The singular act – for you / by you / the only person you care about in the equation is you. In this situation, you can do whatever the hell you want. You will either be happy about it or you won’t and only you will know.

    In this situation you can wear both, wear neither, shred the garments, tie-dye the garments, paint / sew letters on the garments, wear a disguise, drench the documents in something smelly, etc. You’re either ‘dropping your pants’ or ‘flipping the bird’ in this situation and any answer is the right answer as long as you like it.

    The community act – for other students / faculty today, tomorrow and (perhaps) past. In this situation, you address the real conversation about gender and the school’s relationship to gender. Meet the school’s people involved, ask them where the rules came from. Ask them if they are committed to arcane rules or respect for their student body? Find out what commitments they have as people and an institution toward the respect of their student body and find out how this rule is in conflict with that. Invite them to help you create a solution together that honors the school, the students as groups and individuals.

    Create a campaign for awareness and support for both the students and the school on facebook. Turn it into a positive PR campaign. Invite the school to help you create that message together, so that the press and any other PR group you create are getting a story of how the school is supporting their student body. Enroll the support of the cap / gown rental company. Find out what options they have and would like to offer. Research to see if other schools are addressing this issue.

    Turn this into a gift for those to follow and celebrate those who are here today to participate in this event.

    -arvan

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  7. Ellie

    Thanks for the advice, and please keep it coming! I am doing this for people other than myself, including the girl who actually stood up and asked these questions at the class meeting. It’s definitely something we’re trying to fix now and for any later years, and we want to bring up all arguments, sexism arguments, gender arguments. We’re a tiny school (90 in graduating class), so gathering a massive support is pretty impossible, but we’re going to try.

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  8. genderkid

    Are there any laws in your area which forbid discrimination by gender/sex? My school’s principal didn’t want to change my name on the registers, but when I mentioned a law that allowed it, she opened up a little.

    Good luck. Your school is really being obnoxious and I’m glad you’re standing up for justice.

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  9. Avery

    Hi there,

    I hope my email went through ok. Anyway, I second what Arvan says and want to add one more thing. I too went to two different TINY high schools. If I’d stayed at the first, I would have graduated in a class of 19. As It happened I changed schools and graduated in a class of 62. Both classes were had some pretty awesome movers and shakers together we managed to move a some mountains.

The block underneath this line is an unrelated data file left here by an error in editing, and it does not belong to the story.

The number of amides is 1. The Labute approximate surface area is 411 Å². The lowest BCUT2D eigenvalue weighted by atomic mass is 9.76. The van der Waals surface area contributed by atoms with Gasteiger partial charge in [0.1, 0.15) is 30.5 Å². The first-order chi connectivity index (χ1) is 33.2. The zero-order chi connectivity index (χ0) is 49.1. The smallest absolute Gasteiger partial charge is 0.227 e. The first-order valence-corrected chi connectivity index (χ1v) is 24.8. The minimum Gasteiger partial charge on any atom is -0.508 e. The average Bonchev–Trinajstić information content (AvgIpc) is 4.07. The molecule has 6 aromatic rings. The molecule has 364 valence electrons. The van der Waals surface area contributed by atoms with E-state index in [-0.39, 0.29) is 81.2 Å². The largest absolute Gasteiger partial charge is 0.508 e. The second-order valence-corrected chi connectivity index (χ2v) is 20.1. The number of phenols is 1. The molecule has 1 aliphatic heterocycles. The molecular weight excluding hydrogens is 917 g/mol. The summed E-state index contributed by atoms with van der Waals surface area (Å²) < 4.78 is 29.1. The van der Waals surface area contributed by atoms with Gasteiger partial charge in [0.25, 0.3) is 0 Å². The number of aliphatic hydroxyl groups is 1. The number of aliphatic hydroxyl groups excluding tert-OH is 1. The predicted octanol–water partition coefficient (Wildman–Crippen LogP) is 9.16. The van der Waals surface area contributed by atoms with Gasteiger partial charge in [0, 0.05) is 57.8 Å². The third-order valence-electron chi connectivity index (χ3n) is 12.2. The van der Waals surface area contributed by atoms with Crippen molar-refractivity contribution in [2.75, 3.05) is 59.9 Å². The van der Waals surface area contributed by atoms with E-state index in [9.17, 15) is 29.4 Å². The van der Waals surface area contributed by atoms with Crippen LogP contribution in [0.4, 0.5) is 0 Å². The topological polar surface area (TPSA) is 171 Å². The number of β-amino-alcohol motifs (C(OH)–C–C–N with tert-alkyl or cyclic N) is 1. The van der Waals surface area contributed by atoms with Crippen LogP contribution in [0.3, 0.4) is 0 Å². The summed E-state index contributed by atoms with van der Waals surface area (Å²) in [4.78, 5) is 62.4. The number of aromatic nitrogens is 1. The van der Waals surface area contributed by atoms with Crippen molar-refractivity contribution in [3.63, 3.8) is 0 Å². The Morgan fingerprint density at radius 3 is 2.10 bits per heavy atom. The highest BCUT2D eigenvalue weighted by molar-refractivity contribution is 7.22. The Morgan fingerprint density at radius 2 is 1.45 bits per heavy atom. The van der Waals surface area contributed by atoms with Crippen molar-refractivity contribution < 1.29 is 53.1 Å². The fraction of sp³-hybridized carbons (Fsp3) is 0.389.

the point is, it’s not sheer numbers that matter; it’s percentages. so there are only 90 of you? if 70 of the 90 or even 50 of the 90 side with you, that’s huge. Also never discredit the support of underclassmen. Get them involved! Their participation will show this isn’t just about your class but the next three to come and all of the kids after that. If your class doesn’t succeed chances are, one of the next three will and convincing the school of that could be just good as making the point that it matters specifically to your class. seriously, the promise of a continued headache can work wonders. (that said, it’s not great ground to start from but it may become useful if this turns into a big drawn out thing.)

    just some more thoughts,
    Avery

    [Reply]

  10. Ellie

    Thanks Avery. If you were trying to email me, I didn’t receive it.

    Also, an update: got an email today from the class sponsor recapping the meeting. Among other things, it says, “Class of 2010 graduation gowns will be green for male graduates and white for female graduates. This decision is final… Seniors are reminded that graduation is a faculty-run event; however, there are opportunities for the class members to have input. Class members will have input with respect to reflections speakers, senior class film, and other small details.” I can’t imagine that any of those things are more trivial than our graduation gowns, about which they remain firm. Although they are trying to amend the stocking rule, so that’s good.

    Also, does anyone know any other sites where I could work this out? After all, this isn’t really the goal of Genderfork, and I am really looking for support and advice in an active forum. You all are wonderful help, but I need something more.